16 September 2014

The Best Spaghetti Bolognese

One of my absolute favorite dishes is the ubiquitous Spaghetti Bolognese. I know it's not saying much to say I know how to cook it: it's one of the easiest pasta dishes you can make. But having said that, there are just so many bad versions of this dish that it's ridiculous.*

I first learned to make this dish from my mother. Over the years I've tried various methods and recipes: I've used carrots, celery and onion, I've used chicken, I've used many different variations of this same recipe. I think now I've nailed it. It's also, I think, the quickest method with only the most important ingredients, as well as the tastiest. It does require some multi-tasking though.

Pardon the photo. Lifted off my Instagram account.

Mise-en-place: A kuali. A pot with salted boiling water. Chopped onions, smashed garlic, sliced mushrooms, minced beef (NOT FROZEN), tomato sauce, fish sauce, worcester sauce, tabasco sauce, salt, sugar, crushed black pepper, spaghetti, parmesan cheese.

Oh, and I used a KUALI.

Step One:
In the smoking hot kuali/wok, pour some oil in. Fry the beef until all of it has well browned and is quite crispy. Lower the flame. Take out and set aside. You'll see lots of browned beef bits at the bottom of the kuali.

Step Two:
In the same kuali over medium heat, fry the onions and garlic with a pinch or two of sugar. Let it caramelize on the edges. At the same time, boil your pasta. Back to the onions and garlic. Once it's browned, use a wooden spoon or spatula to scrape the bottom of the kuali. Then add the beef, mushrooms and tomato sauce. Bring it to a boil, then lower the flame and simmer.

Step Three:
Let the sauce simmer. Check the pasta: it should be cooked 3/4 of the way through. Drain of the liquid. Set aside. Back to the sauce. Season to taste with fish sauce, worcester sauce, tabasco sauce, oregano, salt, pepper and sugar. Turn off the flame and let it stand for 10 minutes.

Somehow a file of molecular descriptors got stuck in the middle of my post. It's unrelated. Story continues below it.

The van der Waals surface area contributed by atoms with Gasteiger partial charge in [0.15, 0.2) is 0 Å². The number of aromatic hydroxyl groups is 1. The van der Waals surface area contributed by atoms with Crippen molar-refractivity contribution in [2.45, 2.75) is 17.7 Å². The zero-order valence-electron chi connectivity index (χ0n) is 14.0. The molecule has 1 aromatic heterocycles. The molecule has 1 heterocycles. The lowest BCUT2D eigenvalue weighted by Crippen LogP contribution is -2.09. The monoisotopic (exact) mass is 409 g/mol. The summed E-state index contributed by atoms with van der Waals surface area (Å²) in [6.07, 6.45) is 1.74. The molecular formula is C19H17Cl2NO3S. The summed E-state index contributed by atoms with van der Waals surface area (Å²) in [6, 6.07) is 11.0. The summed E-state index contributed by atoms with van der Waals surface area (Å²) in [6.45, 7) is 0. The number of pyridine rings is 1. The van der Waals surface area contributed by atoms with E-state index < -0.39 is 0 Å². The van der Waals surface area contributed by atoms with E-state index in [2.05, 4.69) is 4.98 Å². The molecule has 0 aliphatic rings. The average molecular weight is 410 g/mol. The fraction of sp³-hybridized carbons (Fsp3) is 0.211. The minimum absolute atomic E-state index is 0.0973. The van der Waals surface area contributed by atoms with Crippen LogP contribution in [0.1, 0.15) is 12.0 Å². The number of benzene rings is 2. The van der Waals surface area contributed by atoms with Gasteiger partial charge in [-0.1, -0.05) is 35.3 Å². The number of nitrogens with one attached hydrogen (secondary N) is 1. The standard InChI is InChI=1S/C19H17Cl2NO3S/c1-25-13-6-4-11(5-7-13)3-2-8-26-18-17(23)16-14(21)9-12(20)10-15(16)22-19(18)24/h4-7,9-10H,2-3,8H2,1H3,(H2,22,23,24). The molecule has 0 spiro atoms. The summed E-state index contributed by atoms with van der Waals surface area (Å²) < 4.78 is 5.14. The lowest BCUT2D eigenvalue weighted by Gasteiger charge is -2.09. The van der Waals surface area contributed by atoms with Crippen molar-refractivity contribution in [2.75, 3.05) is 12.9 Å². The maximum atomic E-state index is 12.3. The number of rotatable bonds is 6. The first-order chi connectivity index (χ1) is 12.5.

Step Four:
In a large bowl, put some spaghetti and some sauce. Mix. Repeat this step until all the spaghetti is used up and is well coated. Plate. Sprinkle parmesan cheese. Enjoy the best bolognese ever made.

Brilliant. Savory, beefy, meaty with a hint of tang from the tomato sauce, earthiness from the mushrooms and some spice. If you're going to make this dish, make it right.
  1. This method took me about 35 minutes to prepare, and still produced the best tasting version of Spaghetti Bolognese I've made.
  2. Frying the beef until brown and slightly crisped produces the best, beefiest flavor. Hence the reason not to use frozen mince: frozen mince will let out a lot of water and make cooking times longer.
  3. Don't put oil into the boiling water. It doesn't help one bit. You're just throwing away the oil.
  4. However, always salt the boiling water. That gives your pasta flavor.
  5. I undercooked the pasta because I mixed it with the still hot sauce at the end. That'll cook the pasta further in the bowl/plate.
  6. Don't worry about the use of fish sauce or nam pla. It actually enhances the meaty, umami flavor of this recipe.

*Crimes against spaghetti bolognese:
  • Overcooked, mushy pasta 
  • Overtly sweet sauce
  • Watery sauce
  • Limp tasting meat and vegetables

09 September 2014

20 Things That Will Happen When You Become A Chef

Being a chef is one of the best things I've achieved in this life. That's not to say it hasn't come with some peculiar side effect, though..

  1. Watching people cook will become difficult.
  2. Eating others cooking will become difficult because people expect you to comment on their cooking, which leads to...
  3. ... People feeling pressured when they cook for you.
  4. "Oh, chef ke? Bagus la, boleh saya minta recipe nanti!"
  5. "Sorry ye kalau tak sedap, maklum la, kita ni bukan chef."
  6. People ask you when are you going to open a restaurant. All the time.
  7. You get calls asking where is a good place to eat...
  8. You are expected to know 100% everything there is to know about cooking regardless of your culinary background.
  9. "Wah, chef ke? Bagus ni, nanti boleh jadi celebrity macam Chef Wan!"
  10. You get asked why you didn't enter Masterchef.
  11. And you go on to explain why.
  12. You develop a new-found and deep appreciation for all grunt jobs: cleaners, garbage collectors, dishwashers etc
  13. You acquire an appreciation for foreign workers and realize how most locals have it good at their jobs.
  14. When you cook, you think about how the food will look like on a plate.
  15. You very rarely lose your cool with waiters and servers during busy service periods like lunch or weekend dinners.
  16. You dream of owning a restaurant. Or chain of restaurants.
  17. You wish that Malaysians appreciate the culinary arts more than they say they do.
  18. You watch ‘Chopped’ and think about how you’d do things.
  19. You watch ‘Masterchef Malaysia’ and think about how you’re glad you didn’t sign up.
  20. If you’re a male chef in Malaysia, EVERYONE will ask you if you’re gay.
I have no idea what I'm doing

Yet, I still love my profession



18 July 2014

Sambal Goreng Ikan Bilis

Here's one of (maybe even THE MOST) my favorite dishes ever. Sambal Goreng Ikan Bilis. My mom usually makes it. I took or learnt the recipe from her. But since I like my sambals fiery hot, I upped the cili padi count in this one.

Now if I had a habanero or two...

Sambal Goreng Ikan Bilis
Ikan bilis, onion, shallots, red chillies, cili padi, lime, salt, sugar